We’re looking for a Front-End Web Developer

Adam Churchill

December 30th, 2014


Know someone we should talk to?

Fast Forward One Year:

Thanks for the great work you’ve done in your first year as UIE’s Front-End Web Developer. You’ve stepped-up the design of our sites to meet the expectations of our UX professional audience. The project work you’ve completed, sites you’ve launched, and improvements you’ve worked with us to implement have been a great success and are critical to our organization’s future direction and 100-year mission.

You jumped into the middle of the development for our UX Immersion 2015 site—our spring conference—without fear and brought it to completion based on the work we started. When we found unsolved challenges during the project, you constructed responsive solutions based upon existing components maintaining the site’s visual language. You communicated eloquently with all stakeholders, regardless of their technical experience or role in the company.

You saw the opportunities just waiting to be exploited with our All You Can Learn subscription video library and worked with us to build the team collaboration features. We especially appreciated how you anticipated future product changes and additions. The determination with which you adapted the entire product for use across devices—a responsive design that was no small feat—was impressive. Our customers were ecstatic to learn at their desk and on the go.

Best of all, you jumped at the chance to bring UIE.com into the current decade. Determining the new direction of our flagship site wasn’t an easy task, but you were excited explore the different possibilities with the rest of the design team, product managers, and other stakeholders. You took ideas from the sketch and whiteboard stages, and prototyped the best ones. You immediately embraced our process of evaluating and testing prototypes with users. You built a better product each time we learned, iterated, and tested again.

You’ve become a valuable contributor to our team. We’re always improving our process and working collaboratively, and you’ve fit right in.

You happily hopped from Expression Engine templates for All You Can Learn, to Statamic site builds for our event sites. Your commitment to web standards and accessibility was invaluable. You embraced and improved our established Git-powered workflows, and started in building a repository of web components with tools like Sass/SCSS. It took you no time to be comfortable around our custom-built PHP components and tastefully implemented JavaScript when appropriate. You always chose the best tool for the job without jumping at each new shiny thing on the Internet.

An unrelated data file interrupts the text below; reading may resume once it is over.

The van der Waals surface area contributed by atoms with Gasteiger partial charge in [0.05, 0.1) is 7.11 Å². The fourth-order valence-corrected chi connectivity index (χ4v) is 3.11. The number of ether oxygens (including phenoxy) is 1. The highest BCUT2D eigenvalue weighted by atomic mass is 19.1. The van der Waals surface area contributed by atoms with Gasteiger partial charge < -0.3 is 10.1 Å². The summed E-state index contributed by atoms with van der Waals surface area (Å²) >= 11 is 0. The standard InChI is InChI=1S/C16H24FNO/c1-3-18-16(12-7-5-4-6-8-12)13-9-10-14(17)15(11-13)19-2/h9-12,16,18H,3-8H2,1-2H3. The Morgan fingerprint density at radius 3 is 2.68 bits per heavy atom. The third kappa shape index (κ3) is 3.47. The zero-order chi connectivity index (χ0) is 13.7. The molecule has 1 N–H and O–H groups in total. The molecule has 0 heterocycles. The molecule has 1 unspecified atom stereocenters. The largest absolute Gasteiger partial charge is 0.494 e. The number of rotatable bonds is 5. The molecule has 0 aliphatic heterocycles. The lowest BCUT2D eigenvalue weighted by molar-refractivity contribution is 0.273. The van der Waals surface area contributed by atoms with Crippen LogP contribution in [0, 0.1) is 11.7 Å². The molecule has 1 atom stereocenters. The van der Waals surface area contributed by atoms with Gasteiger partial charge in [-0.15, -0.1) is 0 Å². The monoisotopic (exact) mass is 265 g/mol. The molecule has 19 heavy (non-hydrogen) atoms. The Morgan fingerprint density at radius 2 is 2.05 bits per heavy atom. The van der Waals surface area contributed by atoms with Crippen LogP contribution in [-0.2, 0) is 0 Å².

We’re looking forward to continuing to build great things with you.

Now Back to Today:

If you’d like this to be your story, send us your resume, links to some of your best work, and a half-page write-up of your most significant web accomplishment. While we’re less concerned with your qualifications, we won’t compromise on your ability to deliver team results. We’ll get back to you in 48 hours if you have what it takes to achieve something special.

You might even want to check out our web sites—UX Immersion, All You Can Learn, and www.uie.com—for some insight into our current efforts. Matching all our public facing sites to our research is the key to success in this position. We think you’ll be excited by where we are today and the challenge to get us where we’re going.

You will work in our North Andover, Massachusetts offices as part of the design team. This is not a remote work, nor a contractor opportunity. Sorry, but please do not apply if you cannot work full-time on-site. We’ll provide all the resources you need to bring out the best in your talents and skills, in our flexible, family-friendly work environment.

Send your resume and write-up to: FrontEndDev@uie.com

UIEtips: Here Are Eight of Our Favorite Articles from 2014

Jared Spool

December 23rd, 2014

Here Are Eight of Our Favorite Articles from 2014

Over the past year we published more than 50 articles. Here are 8 of our favorites in no particular order:

Content Marketing Sustains the Conversation

Ever wondered why no one knows the true business value of your content? That’s where content marketing comes into play, and Ahava Leibtag knows which techniques you can use to make it work across organizational silos.

Here’s an excerpt from the article:

Let’s address something important about content marketing. It isn’t really new. Communications professionals have been practicing some form of it for years, been doing it for years, using different parts of it, but never calling it content marketing (some people call it custom publishing, corporate journalism, brand journalism, branded media, brand content and inbound marketing).

Read the article Content Marketing Sustains the Conversation


Responsive Design for Apps

Jason Grigsby tackles the concept of responsive design for mobile apps. He looks at widgets for desktop and mobile and explores the idea if phones are really different platforms than tablets.

Here’s an excerpt from the article:

Any attempt to draw a line around a particular device class has as much permanence as a literal line in the sand. Pause for a moment and the line blurs. Look away and it will be gone.

Read the article Responsive Design for Apps


Content and Design Are Inseparable Work Partners

Jared Spool explores why content and design should be done hand-in-hand.

Here’s an excerpt from the article:

We didn’t see the checkout process in that session. Later, during the session debriefing with the team, I asked if there was a refund policy. “Yup.” Why didn’t Search find it? Long pause. Finally, “because Search is for content and the refund policy isn’t content.

Read the article Content and Design Are Inseparable Work Partners


Customizing Help and Tips by Input Type

Luke Wroblewski discusses customizing inline help for today’s multi-device web.

Here’s an excerpt from the article: